2013-04-18 / News

From the Braver Institute

When Spring would finally find its way to the North country, for some reason, we perceived the winds to be more consistent. I don’t know why. Maybe our parents had told us that to explain why we always received kites around Easter time. For this reason, we associated kite flying with Spring. I am sure that we flew kites at other times of the year if we had any to fly, but Spring always brought a new one.

The first kite that I recall getting was a kite that defied the look of the traditional, diamond-shaped kite. Diamond kites were difficult to fly and required tails of various lengths. They weren’t little kid friendly.

My first kite was very easy for anyone to fly. It was called a Baby Bat. It was black and triangle shaped (or delta shaped in technical kite terms) and it had two big eyes that gave it a slightly menacing look. As a kid I recall that it looked really cool. The best thing about the Baby Bat was that it required no tail. It assembled quickly and was ready to fly in minutes.

Over the years I received several Baby Bats, and with each new kite came more new kite string. My dad had taken an almost obsessive interest in flying these kites. As the kite flew ever higher and the end of a roll of string was reached, we would add on string from the old rolls to allow the kite to climb even higher.

Eventually the kite would reach the maximum altitude for the weight of the string, and then it would just get further and further away from us. It seemed that there were times when we would have a half-mile of line out.

Almost without fail, the string would break and the kite would fly off somewhere into the woods. I remember my dad (on more than one occasion) figuring that he had a good idea of where the kite went down, and we would jump into the Jeep and head out to try and find it. I suspect that he just liked any excuse to head out into the woods with the Jeep. He may have also actually enjoyed the challenge of finding the kite. I am not sure if we ever did find one.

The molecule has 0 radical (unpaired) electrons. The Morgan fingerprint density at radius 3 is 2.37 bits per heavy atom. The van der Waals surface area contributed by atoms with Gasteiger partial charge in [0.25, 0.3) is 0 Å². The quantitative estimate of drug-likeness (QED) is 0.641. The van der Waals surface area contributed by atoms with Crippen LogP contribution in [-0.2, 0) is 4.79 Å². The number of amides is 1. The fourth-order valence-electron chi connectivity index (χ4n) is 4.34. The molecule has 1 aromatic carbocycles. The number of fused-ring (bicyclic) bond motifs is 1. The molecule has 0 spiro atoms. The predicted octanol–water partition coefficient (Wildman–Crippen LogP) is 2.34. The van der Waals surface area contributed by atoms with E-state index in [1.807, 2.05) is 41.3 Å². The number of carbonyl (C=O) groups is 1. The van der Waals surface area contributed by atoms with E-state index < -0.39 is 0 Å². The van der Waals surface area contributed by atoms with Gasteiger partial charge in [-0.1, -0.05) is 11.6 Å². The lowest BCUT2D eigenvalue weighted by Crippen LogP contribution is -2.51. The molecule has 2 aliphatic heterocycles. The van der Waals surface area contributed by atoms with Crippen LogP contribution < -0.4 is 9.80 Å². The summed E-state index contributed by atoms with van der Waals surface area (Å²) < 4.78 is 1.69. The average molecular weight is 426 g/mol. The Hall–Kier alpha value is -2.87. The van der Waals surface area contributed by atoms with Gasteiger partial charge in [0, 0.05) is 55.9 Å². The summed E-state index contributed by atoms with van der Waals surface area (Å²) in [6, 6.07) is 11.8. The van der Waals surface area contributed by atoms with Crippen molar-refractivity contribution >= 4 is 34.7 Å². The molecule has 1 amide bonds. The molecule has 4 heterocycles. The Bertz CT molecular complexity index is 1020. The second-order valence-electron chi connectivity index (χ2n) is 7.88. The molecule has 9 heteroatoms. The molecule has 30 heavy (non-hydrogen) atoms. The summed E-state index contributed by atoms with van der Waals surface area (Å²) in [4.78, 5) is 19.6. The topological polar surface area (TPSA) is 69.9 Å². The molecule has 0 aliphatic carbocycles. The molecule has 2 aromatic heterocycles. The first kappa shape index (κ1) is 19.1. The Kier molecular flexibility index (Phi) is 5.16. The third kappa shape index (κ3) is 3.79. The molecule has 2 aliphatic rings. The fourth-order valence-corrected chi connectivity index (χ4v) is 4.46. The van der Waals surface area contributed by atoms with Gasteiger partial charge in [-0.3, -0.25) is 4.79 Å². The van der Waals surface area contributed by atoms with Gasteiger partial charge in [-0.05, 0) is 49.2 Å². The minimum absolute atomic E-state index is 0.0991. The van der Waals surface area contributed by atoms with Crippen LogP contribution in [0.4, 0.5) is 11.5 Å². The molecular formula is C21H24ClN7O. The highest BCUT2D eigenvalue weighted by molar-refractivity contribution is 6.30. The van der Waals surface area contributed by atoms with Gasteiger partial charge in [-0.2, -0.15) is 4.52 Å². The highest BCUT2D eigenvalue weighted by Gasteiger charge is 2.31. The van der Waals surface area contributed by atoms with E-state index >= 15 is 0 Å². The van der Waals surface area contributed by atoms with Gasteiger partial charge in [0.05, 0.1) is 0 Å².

To prevent the string from breaking and to make it easier to reel in two-thousand feet of line, my dad started flying kites with a fishing pole and a reel full of twenty-pound test line. Reeling the kite in was much faster than trying to wrap all of that string around a stick.

Kite flying had moved from the realm of amusement to serious business.

There were times when we were so driven to get a kite into the air on a day with poor wind, that my dad took me down the road to a place we called the “air strip.” It was a cleared area of land that was supposed to be an airplane landing strip but never became anything but a flat, sandy patch of ground that stretched out for a mile or so. The Jeep my dad had at that time was a CJ5 with a half-cab, which meant it had a cab over the driver and passenger seats but the back was not covered, although this one had a piece of plywood over this area.

Back in those days kids were close to indestructible, unlike the overprotected, fragile waifs of today, and we decided that it would be perfectly safe for me to sit on the plywood on back of the Jeep while my dad drove along the air strip trying to go fast enough through the sand to get the kite to take off. The idea sounds insane these days, but back then kids slept in the back window of cars and rode in the beds of pickup trucks while cruising down the interstate. Now that I think about it, riding in the back of an open Jeep while traveling at five or six miles an hour over sand with no traffic around sounds a lot safer than anything we used to do on the highways.

Anyway, the hope was that we would be able to get it up into faster air currents that surely awaited at a higher altitude and then we could stop the Jeep and fly the kite. It didn’t work, but it sure was fun.

Baby Bats are still available. I think if Spring ever gets here I will pick a couple up for my daughters. Too bad I don’t have a half-cab Jeep.

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Waye Braver can be contacted on Facebook or by e-mail at waye@braverinstitute.com. Visit the Braver Institute at www.braverinsitute.com.

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